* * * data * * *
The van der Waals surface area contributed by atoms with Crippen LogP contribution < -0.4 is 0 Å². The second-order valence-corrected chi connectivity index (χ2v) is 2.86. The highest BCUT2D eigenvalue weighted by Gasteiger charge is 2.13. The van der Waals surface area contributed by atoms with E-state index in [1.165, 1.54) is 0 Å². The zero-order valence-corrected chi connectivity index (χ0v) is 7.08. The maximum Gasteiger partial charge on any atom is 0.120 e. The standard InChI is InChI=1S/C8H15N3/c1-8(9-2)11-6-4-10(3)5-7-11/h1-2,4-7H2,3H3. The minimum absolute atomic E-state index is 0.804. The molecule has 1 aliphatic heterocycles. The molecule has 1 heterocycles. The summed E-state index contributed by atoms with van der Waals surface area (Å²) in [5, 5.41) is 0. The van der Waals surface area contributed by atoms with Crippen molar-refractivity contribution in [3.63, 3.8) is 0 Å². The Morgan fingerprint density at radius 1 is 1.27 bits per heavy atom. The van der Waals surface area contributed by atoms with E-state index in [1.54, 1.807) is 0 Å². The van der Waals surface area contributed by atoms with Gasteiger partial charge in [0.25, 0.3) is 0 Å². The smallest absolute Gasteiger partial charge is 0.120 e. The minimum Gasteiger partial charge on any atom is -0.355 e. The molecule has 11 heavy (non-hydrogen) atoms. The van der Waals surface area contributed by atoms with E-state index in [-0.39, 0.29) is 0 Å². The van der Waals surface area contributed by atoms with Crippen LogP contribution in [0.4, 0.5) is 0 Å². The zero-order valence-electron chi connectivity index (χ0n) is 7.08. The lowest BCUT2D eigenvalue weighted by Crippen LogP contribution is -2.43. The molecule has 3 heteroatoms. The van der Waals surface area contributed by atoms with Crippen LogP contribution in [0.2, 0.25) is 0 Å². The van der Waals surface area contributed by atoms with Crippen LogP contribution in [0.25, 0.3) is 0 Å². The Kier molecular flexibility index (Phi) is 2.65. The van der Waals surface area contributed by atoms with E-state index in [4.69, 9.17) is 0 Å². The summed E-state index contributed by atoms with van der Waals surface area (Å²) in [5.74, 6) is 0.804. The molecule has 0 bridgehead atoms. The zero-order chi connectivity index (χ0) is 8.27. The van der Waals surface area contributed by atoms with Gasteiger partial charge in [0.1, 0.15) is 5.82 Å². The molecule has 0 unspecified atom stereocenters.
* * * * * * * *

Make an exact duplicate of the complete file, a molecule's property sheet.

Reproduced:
The van der Waals surface area contributed by atoms with Crippen LogP contribution < -0.4 is 0 Å². The second-order valence-corrected chi connectivity index (χ2v) is 2.86. The highest BCUT2D eigenvalue weighted by Gasteiger charge is 2.13. The van der Waals surface area contributed by atoms with E-state index in [1.165, 1.54) is 0 Å². The zero-order valence-corrected chi connectivity index (χ0v) is 7.08. The maximum Gasteiger partial charge on any atom is 0.120 e. The standard InChI is InChI=1S/C8H15N3/c1-8(9-2)11-6-4-10(3)5-7-11/h1-2,4-7H2,3H3. The minimum absolute atomic E-state index is 0.804. The molecule has 1 aliphatic heterocycles. The molecule has 1 heterocycles. The summed E-state index contributed by atoms with van der Waals surface area (Å²) in [5, 5.41) is 0. The van der Waals surface area contributed by atoms with Crippen molar-refractivity contribution in [3.63, 3.8) is 0 Å². The Morgan fingerprint density at radius 1 is 1.27 bits per heavy atom. The van der Waals surface area contributed by atoms with E-state index in [1.54, 1.807) is 0 Å². The van der Waals surface area contributed by atoms with Gasteiger partial charge in [0.25, 0.3) is 0 Å². The smallest absolute Gasteiger partial charge is 0.120 e. The minimum Gasteiger partial charge on any atom is -0.355 e. The molecule has 11 heavy (non-hydrogen) atoms. The van der Waals surface area contributed by atoms with E-state index in [-0.39, 0.29) is 0 Å². The van der Waals surface area contributed by atoms with Crippen LogP contribution in [0.4, 0.5) is 0 Å². The zero-order valence-electron chi connectivity index (χ0n) is 7.08. The lowest BCUT2D eigenvalue weighted by Crippen LogP contribution is -2.43. The molecule has 3 heteroatoms. The van der Waals surface area contributed by atoms with Crippen LogP contribution in [0.2, 0.25) is 0 Å². The van der Waals surface area contributed by atoms with Crippen LogP contribution in [0.25, 0.3) is 0 Å². The Kier molecular flexibility index (Phi) is 2.65. The van der Waals surface area contributed by atoms with E-state index in [4.69, 9.17) is 0 Å². The summed E-state index contributed by atoms with van der Waals surface area (Å²) in [5.74, 6) is 0.804. The molecule has 0 bridgehead atoms. The zero-order chi connectivity index (χ0) is 8.27. The van der Waals surface area contributed by atoms with Gasteiger partial charge in [0.1, 0.15) is 5.82 Å². The molecule has 0 unspecified atom stereocenters.